By Sandra Basu
WASHINGTON — Army Maj. Kendall Mower expected his wife’s fourth birth to go as smoothly as the births of his three other children. His newborn died shortly after birth, however, as a result of poor patient-safety practices at an Army hospital, he said.
“On the same day that we gave birth, we had to withdraw life support,” Mower said of the child, named Scott.
Mower told his emotional story during a session on patient safety during the 2012 MHS annual conference, in hopes of promoting patient safety and preventing situations such as this from happening again.
Each year, more than 98,000 individuals die because of avoidable medical errors in the United States; the MHS is not immune to these medical errors.
“The numbers are not zero,” said Air Force Brig. Gen. Daniel Wyman, MD, who spoke during the same patient-safety session. “They should be close to zero.”
|Army Maj. Kendall Mower, who spoke on patient safety at the recent Military Health System conference, is shown here at the conference with Brig. Gen. Daniel O. Wyman, MD, Command Surgeon, Air Combat Command, Langley Air Force Base, Va.|
Mower, a dentist, said his wife’s three other births had been easy and they had no reason to believe that the birth of their son Scott would be any different.
The birthing team was made up of a nurse midwife and several other nurses. A second-year family practice resident was also out at the nurses’ station on a computer, Mower said. The hospital policy, he said, was that an obstetrician had to be able to respond to a call within 30 minutes, if contacted.
At first, there appeared to be no problems. “The fetal-monitoring strips were normal; everything seemed to be going well,” he said.
As the day progressed, the situation worsened, he said. The team assisting his wife started “falling apart,” he explained, with the team was not adjusting the fetal-monitoring strip, among other issues.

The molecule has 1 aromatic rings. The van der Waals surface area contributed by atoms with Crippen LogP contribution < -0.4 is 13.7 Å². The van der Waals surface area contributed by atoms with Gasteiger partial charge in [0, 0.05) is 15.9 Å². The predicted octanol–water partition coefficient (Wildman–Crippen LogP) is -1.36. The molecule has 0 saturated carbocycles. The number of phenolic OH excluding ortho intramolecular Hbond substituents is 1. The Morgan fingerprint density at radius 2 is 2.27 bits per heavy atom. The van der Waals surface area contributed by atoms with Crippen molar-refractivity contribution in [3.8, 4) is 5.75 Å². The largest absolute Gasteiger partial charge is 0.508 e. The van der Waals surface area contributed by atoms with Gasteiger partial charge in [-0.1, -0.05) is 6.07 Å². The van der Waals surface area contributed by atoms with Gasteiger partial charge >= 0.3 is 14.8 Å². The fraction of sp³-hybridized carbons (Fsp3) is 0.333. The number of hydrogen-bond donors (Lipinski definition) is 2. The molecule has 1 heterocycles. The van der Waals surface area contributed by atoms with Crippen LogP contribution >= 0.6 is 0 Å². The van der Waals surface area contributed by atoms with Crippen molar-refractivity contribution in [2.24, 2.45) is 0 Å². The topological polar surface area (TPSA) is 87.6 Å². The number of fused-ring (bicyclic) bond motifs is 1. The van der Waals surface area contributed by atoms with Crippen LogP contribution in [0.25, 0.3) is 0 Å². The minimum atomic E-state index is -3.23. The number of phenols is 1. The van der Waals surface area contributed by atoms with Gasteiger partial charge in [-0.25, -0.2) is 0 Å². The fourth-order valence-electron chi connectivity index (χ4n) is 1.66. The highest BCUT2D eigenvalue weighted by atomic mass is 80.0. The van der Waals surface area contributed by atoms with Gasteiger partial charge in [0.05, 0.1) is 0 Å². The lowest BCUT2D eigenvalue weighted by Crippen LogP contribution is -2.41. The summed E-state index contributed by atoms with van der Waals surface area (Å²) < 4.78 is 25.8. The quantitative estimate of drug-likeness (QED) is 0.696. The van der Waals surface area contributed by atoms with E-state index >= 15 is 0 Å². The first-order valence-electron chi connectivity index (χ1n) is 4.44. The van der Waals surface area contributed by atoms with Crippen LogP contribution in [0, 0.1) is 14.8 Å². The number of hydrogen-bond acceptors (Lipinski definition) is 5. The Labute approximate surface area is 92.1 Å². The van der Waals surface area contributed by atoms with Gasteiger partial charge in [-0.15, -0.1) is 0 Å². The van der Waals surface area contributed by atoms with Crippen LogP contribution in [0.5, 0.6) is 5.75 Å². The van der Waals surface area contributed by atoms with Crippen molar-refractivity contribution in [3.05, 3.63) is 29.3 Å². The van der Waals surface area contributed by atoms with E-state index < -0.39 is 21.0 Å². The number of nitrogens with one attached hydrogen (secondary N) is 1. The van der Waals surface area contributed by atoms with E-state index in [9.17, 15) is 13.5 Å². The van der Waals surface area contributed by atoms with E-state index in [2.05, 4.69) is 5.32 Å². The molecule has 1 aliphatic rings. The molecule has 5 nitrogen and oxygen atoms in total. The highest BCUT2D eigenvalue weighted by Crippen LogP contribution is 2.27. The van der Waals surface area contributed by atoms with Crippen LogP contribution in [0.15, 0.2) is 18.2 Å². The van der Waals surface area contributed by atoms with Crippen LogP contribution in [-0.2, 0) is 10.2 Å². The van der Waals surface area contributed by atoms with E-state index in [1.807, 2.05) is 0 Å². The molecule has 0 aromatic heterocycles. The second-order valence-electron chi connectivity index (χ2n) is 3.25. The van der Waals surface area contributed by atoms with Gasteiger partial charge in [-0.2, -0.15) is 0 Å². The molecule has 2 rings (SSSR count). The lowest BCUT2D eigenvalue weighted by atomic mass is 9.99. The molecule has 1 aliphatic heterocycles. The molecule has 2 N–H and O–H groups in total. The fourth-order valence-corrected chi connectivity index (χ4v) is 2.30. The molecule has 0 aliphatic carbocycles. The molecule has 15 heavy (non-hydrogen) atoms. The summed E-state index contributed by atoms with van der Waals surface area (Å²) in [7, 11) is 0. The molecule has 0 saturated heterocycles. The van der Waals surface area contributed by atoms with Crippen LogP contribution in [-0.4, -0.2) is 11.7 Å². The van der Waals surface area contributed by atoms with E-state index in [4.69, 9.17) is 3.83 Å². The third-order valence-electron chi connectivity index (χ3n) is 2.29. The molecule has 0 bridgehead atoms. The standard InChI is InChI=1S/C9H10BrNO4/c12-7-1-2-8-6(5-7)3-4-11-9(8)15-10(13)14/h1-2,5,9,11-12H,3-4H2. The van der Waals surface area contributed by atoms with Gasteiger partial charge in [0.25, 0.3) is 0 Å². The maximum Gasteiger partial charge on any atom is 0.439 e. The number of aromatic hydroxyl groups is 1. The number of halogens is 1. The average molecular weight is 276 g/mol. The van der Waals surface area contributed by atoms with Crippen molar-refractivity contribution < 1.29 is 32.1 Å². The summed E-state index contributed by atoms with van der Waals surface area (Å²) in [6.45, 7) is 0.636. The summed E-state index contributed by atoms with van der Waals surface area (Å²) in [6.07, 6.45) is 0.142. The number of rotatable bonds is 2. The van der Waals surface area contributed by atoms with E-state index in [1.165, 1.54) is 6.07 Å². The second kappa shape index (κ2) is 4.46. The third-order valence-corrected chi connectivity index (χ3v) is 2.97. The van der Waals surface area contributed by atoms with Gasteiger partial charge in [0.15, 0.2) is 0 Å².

“There were things along the way that needed to be identified that weren’t. There were things along the way that as a team that they needed to be communicating with each other, and that wasn’t happening,” Mower said.
In retrospect, it was found that the fetal-monitoring strip had been indicating problems but that appropriate action was not taken.
“Nobody said we need to get the OB in here. Is this all right? What is going on? Questions were not being asked, and I don’t know why,” he said.
After the baby was born, the team worked 24 minutes to resuscitate him. He died that day at a different hospital where he had been transferred, according to Mower.
In his talk, Mower raised several questions about what happened. Was the team overconfident or just clueless that there was a problem? If team members thought there was a problem, why wasn’t an obstetrician called in?
“At first they appeared to be a team that worked very well together, but as fatigue, stress and other things started to take effect, people forgot their roles. They forgot what they were supposed to do. There was not a clear leader,” he said.